Fluid administration is a cornerstone of treatment of critically ill patients. The aim of this review is to reappraise the pathophysiology of fluid therapy, considering the mechanisms related to the interplay of flow and pressure variables, the systemic response to the shock syndrome, the effects of different types of fluids administered and the concept of preload dependency responsiveness. In this context, the relationship between preload, stroke volume (SV) and fluid administration is that the volume infused has to be large enough to increase the driving pressure for venous return, and that the resulting increase in end-diastolic volume produces an increase in SV only if both ventricles are operating on the steep part of the curve. As a consequence, fluids should be given as drugs and, accordingly, the dose and the rate of administration impact on the final outcome. Titrating fluid therapy in terms of overall volume infused but also considering the type of fluid used is a key component of fluid resuscitation. A single, reliable, and feasible physiological or biochemical parameter to define the balance between the changes in SV and oxygen delivery (i.e., coupling "macro" and "micro" circulation) is still not available, making the diagnosis of acute circulatory dysfunction primarily clinical.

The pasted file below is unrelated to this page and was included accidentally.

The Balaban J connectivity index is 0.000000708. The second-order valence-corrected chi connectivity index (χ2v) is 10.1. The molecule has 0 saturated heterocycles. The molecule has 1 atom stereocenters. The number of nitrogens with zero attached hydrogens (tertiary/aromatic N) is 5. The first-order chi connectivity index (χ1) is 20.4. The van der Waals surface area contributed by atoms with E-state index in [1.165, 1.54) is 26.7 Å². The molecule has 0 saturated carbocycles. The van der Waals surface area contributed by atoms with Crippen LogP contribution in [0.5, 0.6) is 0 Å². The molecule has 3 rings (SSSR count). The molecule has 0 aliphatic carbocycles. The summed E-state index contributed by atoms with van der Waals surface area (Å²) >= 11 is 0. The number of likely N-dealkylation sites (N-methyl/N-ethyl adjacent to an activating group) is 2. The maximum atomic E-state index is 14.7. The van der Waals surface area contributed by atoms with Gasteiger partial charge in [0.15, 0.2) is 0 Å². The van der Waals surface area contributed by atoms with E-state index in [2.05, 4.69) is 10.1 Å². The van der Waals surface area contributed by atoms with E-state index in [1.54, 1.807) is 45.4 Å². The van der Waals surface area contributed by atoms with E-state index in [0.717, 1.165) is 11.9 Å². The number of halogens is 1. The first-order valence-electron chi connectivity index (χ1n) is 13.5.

© 2022. The Author(s).